CMSs vs Website Builder Tools

The main difference between the out-of-the-box website builders like Wix and a CMS is that website builders are very limited in terms of the actual content and the flexibility to manage the type of content.

With a CMS you can have different content types. For instance, a blog post, a page, a case study and a testimonial to name a few. These could all be classed as different types of content that you may put on your website. Templates are then dynamically populated using the content.

To give a practical example, using a website builder, a testimonials page is just that—a page with testimonials on it. The webmaster (I bet you haven’t heard that term in a while!) would simply type up new testimonials whilst they edit the page.

On the contrary, with a CMS, a testimonial is an actual type of content. Meaning each testimonial is its own self-contained post. These testimonial posts are then retrieved from the website’s database. The posts are used to populate custom page templates designed and built by your chosen web design agency.

This is helpful when it comes to consistency.

Let’s say, you want a set of pages with case studies and on each case study you want to include a related testimonial. You also want a separate page of all testimonials elsewhere on your website. These are the different ways those pages would be built using a CMS versus a website builder tool:

The Page Builder Route

If you’re using a page builder, you’d need to create a separate page for each case study. You’d have to type the testimonial out on this page.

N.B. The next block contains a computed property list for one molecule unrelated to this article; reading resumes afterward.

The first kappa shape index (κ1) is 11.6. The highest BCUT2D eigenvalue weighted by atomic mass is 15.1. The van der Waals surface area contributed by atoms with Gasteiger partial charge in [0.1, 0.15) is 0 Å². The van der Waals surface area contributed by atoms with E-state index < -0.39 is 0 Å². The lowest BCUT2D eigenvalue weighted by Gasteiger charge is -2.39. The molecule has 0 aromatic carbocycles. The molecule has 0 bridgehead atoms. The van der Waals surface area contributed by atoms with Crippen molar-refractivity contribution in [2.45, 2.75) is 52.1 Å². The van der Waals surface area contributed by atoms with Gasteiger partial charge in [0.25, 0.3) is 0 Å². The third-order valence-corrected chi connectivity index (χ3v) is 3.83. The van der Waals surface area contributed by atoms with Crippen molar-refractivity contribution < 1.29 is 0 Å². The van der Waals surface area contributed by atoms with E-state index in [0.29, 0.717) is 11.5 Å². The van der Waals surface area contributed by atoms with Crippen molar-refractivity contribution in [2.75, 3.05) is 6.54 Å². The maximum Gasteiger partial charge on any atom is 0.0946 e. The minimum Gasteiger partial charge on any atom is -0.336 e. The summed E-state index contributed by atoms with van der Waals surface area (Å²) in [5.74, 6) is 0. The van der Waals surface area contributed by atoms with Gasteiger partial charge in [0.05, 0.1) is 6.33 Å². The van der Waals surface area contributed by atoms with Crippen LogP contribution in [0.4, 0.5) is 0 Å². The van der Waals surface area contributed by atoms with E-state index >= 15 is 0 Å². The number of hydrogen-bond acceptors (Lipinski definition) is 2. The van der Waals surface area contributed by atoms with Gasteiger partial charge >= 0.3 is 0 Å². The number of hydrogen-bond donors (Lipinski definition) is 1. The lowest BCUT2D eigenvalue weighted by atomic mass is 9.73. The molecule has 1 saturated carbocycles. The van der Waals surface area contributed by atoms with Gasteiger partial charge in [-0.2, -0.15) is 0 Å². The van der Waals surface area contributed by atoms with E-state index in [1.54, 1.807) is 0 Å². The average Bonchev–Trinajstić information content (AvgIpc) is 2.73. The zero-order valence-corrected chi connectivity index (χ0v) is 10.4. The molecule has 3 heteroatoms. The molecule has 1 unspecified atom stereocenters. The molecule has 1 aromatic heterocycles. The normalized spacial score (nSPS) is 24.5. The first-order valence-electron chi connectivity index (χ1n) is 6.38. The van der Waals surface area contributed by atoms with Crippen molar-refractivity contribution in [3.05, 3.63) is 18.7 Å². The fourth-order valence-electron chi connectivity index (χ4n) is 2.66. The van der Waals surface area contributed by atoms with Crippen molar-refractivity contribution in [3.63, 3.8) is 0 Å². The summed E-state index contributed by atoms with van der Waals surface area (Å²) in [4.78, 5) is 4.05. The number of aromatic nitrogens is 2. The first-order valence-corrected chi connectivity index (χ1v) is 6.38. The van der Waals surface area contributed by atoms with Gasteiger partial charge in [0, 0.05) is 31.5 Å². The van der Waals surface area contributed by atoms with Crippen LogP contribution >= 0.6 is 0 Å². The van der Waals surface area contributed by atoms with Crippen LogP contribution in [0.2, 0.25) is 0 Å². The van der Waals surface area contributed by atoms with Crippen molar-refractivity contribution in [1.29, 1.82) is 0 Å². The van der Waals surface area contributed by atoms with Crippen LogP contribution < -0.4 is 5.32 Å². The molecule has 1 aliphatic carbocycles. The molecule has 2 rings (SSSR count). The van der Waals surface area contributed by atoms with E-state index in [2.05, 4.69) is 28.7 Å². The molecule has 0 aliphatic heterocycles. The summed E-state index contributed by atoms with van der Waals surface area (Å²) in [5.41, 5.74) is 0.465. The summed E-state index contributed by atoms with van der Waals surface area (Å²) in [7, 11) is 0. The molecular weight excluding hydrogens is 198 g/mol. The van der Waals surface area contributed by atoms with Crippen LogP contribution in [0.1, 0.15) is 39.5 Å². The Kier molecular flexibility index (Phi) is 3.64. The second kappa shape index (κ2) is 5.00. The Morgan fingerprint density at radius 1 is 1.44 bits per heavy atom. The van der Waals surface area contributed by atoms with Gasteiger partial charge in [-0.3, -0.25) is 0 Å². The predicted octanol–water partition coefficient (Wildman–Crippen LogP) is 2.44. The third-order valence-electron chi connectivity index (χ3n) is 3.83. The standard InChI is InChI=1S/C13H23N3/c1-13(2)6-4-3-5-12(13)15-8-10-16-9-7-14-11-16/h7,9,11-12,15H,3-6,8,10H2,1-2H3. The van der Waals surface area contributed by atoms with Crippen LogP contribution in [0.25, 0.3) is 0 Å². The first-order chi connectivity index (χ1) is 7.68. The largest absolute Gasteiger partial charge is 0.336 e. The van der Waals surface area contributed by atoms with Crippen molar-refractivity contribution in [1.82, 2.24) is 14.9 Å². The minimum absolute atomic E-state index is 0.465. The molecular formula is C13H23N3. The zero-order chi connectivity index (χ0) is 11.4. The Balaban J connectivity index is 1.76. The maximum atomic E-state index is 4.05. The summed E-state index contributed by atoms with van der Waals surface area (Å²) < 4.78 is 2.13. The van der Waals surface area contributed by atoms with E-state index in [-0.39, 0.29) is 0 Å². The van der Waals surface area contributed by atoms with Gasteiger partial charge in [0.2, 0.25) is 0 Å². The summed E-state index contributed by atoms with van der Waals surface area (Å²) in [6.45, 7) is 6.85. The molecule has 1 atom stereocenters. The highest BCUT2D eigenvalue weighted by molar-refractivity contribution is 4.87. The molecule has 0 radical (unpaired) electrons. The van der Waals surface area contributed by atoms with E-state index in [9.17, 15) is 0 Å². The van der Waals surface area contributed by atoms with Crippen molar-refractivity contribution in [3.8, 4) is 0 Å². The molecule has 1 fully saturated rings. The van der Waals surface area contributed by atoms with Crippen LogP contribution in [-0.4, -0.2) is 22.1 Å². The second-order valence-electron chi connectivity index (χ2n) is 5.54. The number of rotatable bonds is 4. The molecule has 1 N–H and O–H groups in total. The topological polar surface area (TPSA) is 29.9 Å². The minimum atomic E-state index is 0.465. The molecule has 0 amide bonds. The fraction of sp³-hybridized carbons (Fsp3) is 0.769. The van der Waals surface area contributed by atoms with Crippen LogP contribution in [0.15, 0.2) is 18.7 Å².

Great, that’s taken care of our case studies, but what about our separate page just for testimonials?

Well, you’d need to create another page for your testimonials. Typing all of the testimonials out again, even though they’ve already been written on the case studies.

Let’s say you then decide to have a testimonials slider somewhere on the homepage—you’ll have to type the same testimonial out again.

We think you get the point. Anywhere you want testimonials, you’ll be adding them in manually.

This increases the likelihood of error and inconsistency. Oh look, you’ve made a spelling error on one of your testimonials; you’ll need to go through each page individually to see if you’ve made the same mistake on them as well.

Each testimonial is being saved in multiple places. With a CMS, as you’ll see below, each testimonial is saved in a single place. The CMS calls on the database to return a testimonial as and when needed, from that single place.

The CMS Route

With a CMS, this process is much more streamlined.

Testimonials can be made as a content type, as can case studies. If you decide you want to move your testimonials or place them on a different page, you can simply pull them from your database instead of re-entering them.

When your website is designed and created, your developer should map out which content types are needed and where they will be displayed. This not only saves you time in the long run, but also improves consistency, ultimately improving the perception of your brand.